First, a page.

To what extent is character defined exclusively by writing, and how much of it is simply a matter of nuance? For example, there are many criticisms levelled at certain managerial decisions taken by the Doctor over the course of Series 11 – that she was cruel to abandon the spiders to their fate, cowardly to allow Tim Shaw to live when he was destined to wipe out another planet, and both cruel and cowardly to eject the P’ting into deep space, for example, where it could presumably prey off other ships. All arguments have their defendants – at the risk of resorting to stereotypes, most of them seem to be white, male, and graced with an inordinate level of testosterone – but it is rather like saying that Pertwee wasn’t the Doctor because he was openly violent and shot an Ogron in the back. (That’s a scene I personally love, because, ill-conceived as it might have been, it’s a perennial thorn in the sides of anyone who claims the Doctor is a gun-loathing pacifist.)

But there are ways and means. Harrison Ford sabotaged his Blade Runner voiceover in the vain hope that Warner Bros. wouldn’t use it; closer to home, Kenny McBain managed to turn The Horns of Nimon into a comedy, for better or worse. Sometimes it’s an accident, but sometimes it’s entirely deliberate. Nicola Bryant, for example, has spoken of how she would work with Colin Baker to establish a less pompous, more positive relationship during her final two stories (The Mysterious Planet and Mindwarp), which simply meant injecting some compassion – an ironic grin, a pause, and a chuckle – into the dialogue. The scenes that result don’t entirely eradicate Baker’s arrogance, but they bring it into line, and there is a warmth to those episodes that Season 22 generally lacked.

Thus it is with Whittaker, with certain exceptions. Let’s establish something: the Doctor’s treatment of Graham at the end of Can You Hear Me? was outwardly callous, initially jarring, and apparently upsetting to a significant (or at least significantly vocal) number of people, to the extent that the BBC had to issue a press statement to exercise some damage control. I have my own views on the matter, and by and large you do not get to hear them. Is it possible that we might have reacted differently had this measure of indifference been displayed by, say, Capaldi’s Doctor? Yes, it is. Is it possible that gender plays a role in this and that, on some level, we expect Whittaker’s Doctor to be more caring because she’s a woman? I suppose it is, but I’m not saying that. Nor am I saying that Paramount deliberately commissioned a dreadful version of Sonic the Hedgehog so they could say that the one they’d been planning all along was the result of audience feedback. Fill in the blanks yourselves.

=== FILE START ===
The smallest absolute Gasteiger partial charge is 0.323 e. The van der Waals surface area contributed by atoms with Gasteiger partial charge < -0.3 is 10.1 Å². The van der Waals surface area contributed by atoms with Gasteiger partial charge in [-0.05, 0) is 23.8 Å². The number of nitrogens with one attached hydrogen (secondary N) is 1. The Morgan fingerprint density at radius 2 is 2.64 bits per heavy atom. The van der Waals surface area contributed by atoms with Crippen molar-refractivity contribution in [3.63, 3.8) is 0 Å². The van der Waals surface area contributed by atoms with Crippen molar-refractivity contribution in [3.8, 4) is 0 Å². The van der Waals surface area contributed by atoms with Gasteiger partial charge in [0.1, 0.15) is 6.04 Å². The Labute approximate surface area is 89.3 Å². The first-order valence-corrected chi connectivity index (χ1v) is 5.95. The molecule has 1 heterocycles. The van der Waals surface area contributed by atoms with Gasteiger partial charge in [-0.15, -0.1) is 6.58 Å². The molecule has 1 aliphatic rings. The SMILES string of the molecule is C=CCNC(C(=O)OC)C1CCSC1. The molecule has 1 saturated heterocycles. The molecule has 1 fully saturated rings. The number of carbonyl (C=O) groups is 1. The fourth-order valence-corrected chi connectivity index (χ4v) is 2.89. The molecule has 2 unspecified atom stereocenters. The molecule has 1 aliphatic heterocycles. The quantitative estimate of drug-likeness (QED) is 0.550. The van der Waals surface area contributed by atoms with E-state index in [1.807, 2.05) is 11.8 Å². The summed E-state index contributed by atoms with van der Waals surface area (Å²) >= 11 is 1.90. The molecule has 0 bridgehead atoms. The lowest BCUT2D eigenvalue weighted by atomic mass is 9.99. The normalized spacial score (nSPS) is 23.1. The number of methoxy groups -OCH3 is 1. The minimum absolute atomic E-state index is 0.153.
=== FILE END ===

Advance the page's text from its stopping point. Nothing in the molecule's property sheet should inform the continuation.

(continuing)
We might argue, if anything, that Whittaker’s behaviour in this scene isn’t particularly outlandish – at least when you consider the Doctor’s personal history – but that it’s simply outlandish for her. Because when it comes to past form it simply doesn’t fit the mould. This is an incarnation who seemingly thrives on company: who chases after her companions like a dog, leaving anxious phone messages in the manner of a needy girlfriend when they don’t show up; who lingers outside the TARDIS waiting for someone to ask her to tea; and who, when momentarily abandoned at Tranquility Spa, looks alone and bereft and utterly lost.

On the other hand, having her suddenly do something awful and unpredictable is very Doctor. To be specific it’s very Classic Doctor, where the road of so-called character development was bestrewn with ruts and ridges and wreckage. I am forever quoting him, but he was utterly correct – “History,” said Terrance Dicks, more than once, “is what you can remember”, and there are a great many instances throughout the show’s troubled history when the Doctor behaves solely at the behest of that week’s writer, rather than in a way we might call ‘Doctorish’. We have justified these moments; we have explained them away and embellished them and reinterpreted them all in a desperate attempt to tie together some loosely knitted scarf of continuity (crafted in red, green, chestnut, purple, and grey), and called it The Rules, and we expect all writers, seasoned or callow, to adhere to them.